The two sets of data at 15 seconds furnish a final lesson about errors, the usefulness of more data, and the justifiable massaging of data. The standard deviation of the dilution 1 data is about 0.13 of the mean; therefore, we only know the answer to 13%. The dilution 10 data are as is typical, more accurate: we know the mean to about 7%. The larger the mean, the smaller the relative error (= error/mean). We should probably use the more accurate data, but consider this question before discarding the smaller numbers: How accurately do you suppose the plates with 300+ colonies were counted? Mistakes easily occur when too many colonies grow on a plate; we may miss colonies or have two colonies counted as one because they are growing right on top of each other. If an average of 500 colonies are growing on some plates, we would expect a lot of experimental error because the number of colonies would probably be systematically under-counted. This kind of error is called "systematic error." It is an error that creeps into our data because of problems with our procedure. How would you choose between data with a mean of 500 +/- 25 or of 50 +/- 8? We would probably accept the 50 even though the relative error is 8/50 = 0.16, because the data with the 500 mean is likely to contain a big systematic error. On the other hand, a further dilution that gives data with a mean of 5 +/- 2 gives even poorer data. Although zero error occurs in counting the colonies, the relative error due to statistical fluctuations is 0.40. This sort of error, called "statistical error," is a big problem when you are dealing with small numbers. We could therefore discard the plates giving 5 +/- 2 because of the large statistical error and just report the 50 +/- 8 data. We should be conscious of statistical and systematic errors when selecting data, and consider which of our procedures are likely to give the most reliable data.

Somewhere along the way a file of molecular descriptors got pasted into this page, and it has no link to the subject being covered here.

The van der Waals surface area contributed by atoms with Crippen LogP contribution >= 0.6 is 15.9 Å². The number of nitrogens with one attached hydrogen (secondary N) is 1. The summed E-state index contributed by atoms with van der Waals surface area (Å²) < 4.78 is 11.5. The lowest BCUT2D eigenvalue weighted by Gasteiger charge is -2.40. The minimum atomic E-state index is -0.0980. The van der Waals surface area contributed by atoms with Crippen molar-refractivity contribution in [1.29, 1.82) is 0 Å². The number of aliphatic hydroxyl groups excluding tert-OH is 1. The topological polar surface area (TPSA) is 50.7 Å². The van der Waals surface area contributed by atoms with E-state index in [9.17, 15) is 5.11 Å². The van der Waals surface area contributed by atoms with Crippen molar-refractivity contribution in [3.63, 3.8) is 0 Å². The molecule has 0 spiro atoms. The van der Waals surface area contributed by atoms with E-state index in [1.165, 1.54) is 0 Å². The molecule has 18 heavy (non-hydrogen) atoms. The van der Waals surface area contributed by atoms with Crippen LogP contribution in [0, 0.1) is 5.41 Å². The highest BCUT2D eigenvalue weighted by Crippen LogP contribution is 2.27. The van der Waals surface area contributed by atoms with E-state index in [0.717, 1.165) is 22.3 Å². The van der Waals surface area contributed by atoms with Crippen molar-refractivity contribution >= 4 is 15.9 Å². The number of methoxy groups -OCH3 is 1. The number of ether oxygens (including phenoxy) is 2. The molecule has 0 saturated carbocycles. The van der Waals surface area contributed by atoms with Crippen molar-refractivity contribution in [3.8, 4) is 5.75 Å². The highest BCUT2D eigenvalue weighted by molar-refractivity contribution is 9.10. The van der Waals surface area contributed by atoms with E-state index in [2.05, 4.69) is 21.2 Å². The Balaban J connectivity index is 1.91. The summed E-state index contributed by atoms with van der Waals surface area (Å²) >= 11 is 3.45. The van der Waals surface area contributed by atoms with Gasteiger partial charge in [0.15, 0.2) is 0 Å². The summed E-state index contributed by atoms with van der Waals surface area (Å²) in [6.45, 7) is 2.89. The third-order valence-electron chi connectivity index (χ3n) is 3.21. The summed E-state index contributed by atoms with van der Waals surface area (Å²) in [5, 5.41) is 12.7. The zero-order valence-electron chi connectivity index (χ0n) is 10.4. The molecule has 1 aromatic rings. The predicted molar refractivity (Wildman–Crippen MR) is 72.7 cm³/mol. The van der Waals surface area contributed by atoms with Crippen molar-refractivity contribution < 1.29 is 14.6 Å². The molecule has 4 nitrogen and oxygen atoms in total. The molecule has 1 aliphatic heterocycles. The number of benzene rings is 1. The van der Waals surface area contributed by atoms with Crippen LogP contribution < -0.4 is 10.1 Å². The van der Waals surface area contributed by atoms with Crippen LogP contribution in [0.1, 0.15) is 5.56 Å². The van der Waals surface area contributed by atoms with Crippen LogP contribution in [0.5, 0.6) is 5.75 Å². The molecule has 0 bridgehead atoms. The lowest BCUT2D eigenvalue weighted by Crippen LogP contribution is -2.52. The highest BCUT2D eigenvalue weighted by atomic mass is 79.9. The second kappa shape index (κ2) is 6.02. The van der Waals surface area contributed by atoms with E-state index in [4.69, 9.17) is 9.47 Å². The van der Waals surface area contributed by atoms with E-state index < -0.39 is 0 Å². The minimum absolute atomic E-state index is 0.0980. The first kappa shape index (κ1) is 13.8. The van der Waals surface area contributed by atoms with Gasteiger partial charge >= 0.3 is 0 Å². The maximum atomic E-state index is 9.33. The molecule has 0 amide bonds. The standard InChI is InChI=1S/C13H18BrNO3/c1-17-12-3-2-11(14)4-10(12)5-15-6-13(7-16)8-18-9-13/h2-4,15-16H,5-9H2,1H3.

Discard the wide-spread prejudice that all data are sacred, but don't fall into the temptation to discard results just a little bit higher or lower than you were expecting. You would then report only the data that reinforce your expectations. Do not discard data because they disagree with a pre-existing theory but subject all results to the same rigorous scrutiny; accept nothing at face value. If you think that a procedure was faulty, then it is only honest to discard the data gathered using that procedure. No magic rule governs such decisions; we just have to think hard and be honest.